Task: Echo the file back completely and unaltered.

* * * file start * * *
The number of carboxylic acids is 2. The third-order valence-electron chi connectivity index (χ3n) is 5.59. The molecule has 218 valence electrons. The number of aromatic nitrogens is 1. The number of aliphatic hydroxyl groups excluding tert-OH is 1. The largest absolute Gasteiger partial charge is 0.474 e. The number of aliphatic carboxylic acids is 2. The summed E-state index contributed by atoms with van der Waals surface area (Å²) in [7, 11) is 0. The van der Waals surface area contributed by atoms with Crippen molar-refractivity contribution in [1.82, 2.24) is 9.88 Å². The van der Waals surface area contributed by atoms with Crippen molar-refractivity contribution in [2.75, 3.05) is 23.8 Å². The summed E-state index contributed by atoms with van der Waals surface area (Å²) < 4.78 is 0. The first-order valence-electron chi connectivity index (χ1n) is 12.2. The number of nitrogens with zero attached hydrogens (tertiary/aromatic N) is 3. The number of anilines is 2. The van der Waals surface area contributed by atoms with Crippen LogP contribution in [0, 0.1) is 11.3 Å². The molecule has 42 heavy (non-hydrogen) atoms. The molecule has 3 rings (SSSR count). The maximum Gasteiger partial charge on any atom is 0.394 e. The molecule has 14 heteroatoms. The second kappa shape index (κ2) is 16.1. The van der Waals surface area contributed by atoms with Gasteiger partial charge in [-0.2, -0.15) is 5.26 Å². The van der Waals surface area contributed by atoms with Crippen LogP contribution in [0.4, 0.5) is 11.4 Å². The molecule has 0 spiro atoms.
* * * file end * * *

The number of carboxylic acids is 2. The third-order valence-electron chi connectivity index (χ3n) is 5.59. The molecule has 218 valence electrons. The number of aromatic nitrogens is 1. The number of aliphatic hydroxyl groups excluding tert-OH is 1. The largest absolute Gasteiger partial charge is 0.474 e. The number of aliphatic carboxylic acids is 2. The summed E-state index contributed by atoms with van der Waals surface area (Å²) in [7, 11) is 0. The van der Waals surface area contributed by atoms with Crippen molar-refractivity contribution in [1.82, 2.24) is 9.88 Å². The van der Waals surface area contributed by atoms with Crippen molar-refractivity contribution in [2.75, 3.05) is 23.8 Å². The summed E-state index contributed by atoms with van der Waals surface area (Å²) < 4.78 is 0. The first-order valence-electron chi connectivity index (χ1n) is 12.2. The number of nitrogens with zero attached hydrogens (tertiary/aromatic N) is 3. The number of anilines is 2. The van der Waals surface area contributed by atoms with Crippen LogP contribution in [0, 0.1) is 11.3 Å². The molecule has 42 heavy (non-hydrogen) atoms. The molecule has 3 rings (SSSR count). The maximum Gasteiger partial charge on any atom is 0.394 e. The molecule has 14 heteroatoms. The second kappa shape index (κ2) is 16.1. The van der Waals surface area contributed by atoms with Gasteiger partial charge in [-0.2, -0.15) is 5.26 Å². The van der Waals surface area contributed by atoms with Crippen LogP contribution in [0.4, 0.5) is 11.4 Å². The molecule has 0 spiro atoms.